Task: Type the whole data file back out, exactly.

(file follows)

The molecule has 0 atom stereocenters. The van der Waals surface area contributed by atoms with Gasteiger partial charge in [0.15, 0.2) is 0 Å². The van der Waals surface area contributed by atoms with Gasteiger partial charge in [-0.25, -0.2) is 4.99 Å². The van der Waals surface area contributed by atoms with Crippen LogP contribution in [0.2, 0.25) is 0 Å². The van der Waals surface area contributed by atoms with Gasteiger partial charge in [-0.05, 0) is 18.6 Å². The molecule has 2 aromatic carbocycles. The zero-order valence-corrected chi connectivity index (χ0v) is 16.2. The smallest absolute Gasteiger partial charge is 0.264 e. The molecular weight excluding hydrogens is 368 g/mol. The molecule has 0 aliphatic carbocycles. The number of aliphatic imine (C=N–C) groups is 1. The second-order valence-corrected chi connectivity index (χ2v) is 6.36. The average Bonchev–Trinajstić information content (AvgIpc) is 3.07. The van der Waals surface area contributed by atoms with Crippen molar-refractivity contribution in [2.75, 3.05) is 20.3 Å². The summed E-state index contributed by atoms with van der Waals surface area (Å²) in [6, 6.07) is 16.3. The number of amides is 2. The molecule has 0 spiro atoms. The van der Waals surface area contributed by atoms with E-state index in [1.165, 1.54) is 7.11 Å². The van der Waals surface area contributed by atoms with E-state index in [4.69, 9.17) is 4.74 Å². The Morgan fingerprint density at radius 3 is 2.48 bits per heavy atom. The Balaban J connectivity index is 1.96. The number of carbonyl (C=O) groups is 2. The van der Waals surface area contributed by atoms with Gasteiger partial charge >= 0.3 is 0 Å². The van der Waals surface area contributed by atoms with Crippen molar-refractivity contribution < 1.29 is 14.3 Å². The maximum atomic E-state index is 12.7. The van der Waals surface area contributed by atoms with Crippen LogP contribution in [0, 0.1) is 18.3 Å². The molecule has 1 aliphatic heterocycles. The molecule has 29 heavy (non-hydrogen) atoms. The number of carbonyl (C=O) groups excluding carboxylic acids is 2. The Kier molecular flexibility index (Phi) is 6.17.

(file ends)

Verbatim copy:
The molecule has 0 atom stereocenters. The van der Waals surface area contributed by atoms with Gasteiger partial charge in [0.15, 0.2) is 0 Å². The van der Waals surface area contributed by atoms with Gasteiger partial charge in [-0.25, -0.2) is 4.99 Å². The van der Waals surface area contributed by atoms with Crippen LogP contribution in [0.2, 0.25) is 0 Å². The van der Waals surface area contributed by atoms with Gasteiger partial charge in [-0.05, 0) is 18.6 Å². The molecule has 2 aromatic carbocycles. The zero-order valence-corrected chi connectivity index (χ0v) is 16.2. The smallest absolute Gasteiger partial charge is 0.264 e. The molecular weight excluding hydrogens is 368 g/mol. The molecule has 0 aliphatic carbocycles. The number of aliphatic imine (C=N–C) groups is 1. The second-order valence-corrected chi connectivity index (χ2v) is 6.36. The average Bonchev–Trinajstić information content (AvgIpc) is 3.07. The van der Waals surface area contributed by atoms with Crippen molar-refractivity contribution in [2.75, 3.05) is 20.3 Å². The summed E-state index contributed by atoms with van der Waals surface area (Å²) in [6, 6.07) is 16.3. The number of amides is 2. The molecule has 0 spiro atoms. The van der Waals surface area contributed by atoms with E-state index in [1.165, 1.54) is 7.11 Å². The van der Waals surface area contributed by atoms with E-state index in [4.69, 9.17) is 4.74 Å². The Morgan fingerprint density at radius 3 is 2.48 bits per heavy atom. The Balaban J connectivity index is 1.96. The number of carbonyl (C=O) groups is 2. The van der Waals surface area contributed by atoms with Gasteiger partial charge >= 0.3 is 0 Å². The van der Waals surface area contributed by atoms with Crippen molar-refractivity contribution < 1.29 is 14.3 Å². The maximum atomic E-state index is 12.7. The van der Waals surface area contributed by atoms with Crippen LogP contribution in [0, 0.1) is 18.3 Å². The molecule has 1 aliphatic heterocycles. The molecule has 29 heavy (non-hydrogen) atoms. The number of carbonyl (C=O) groups excluding carboxylic acids is 2. The Kier molecular flexibility index (Phi) is 6.17.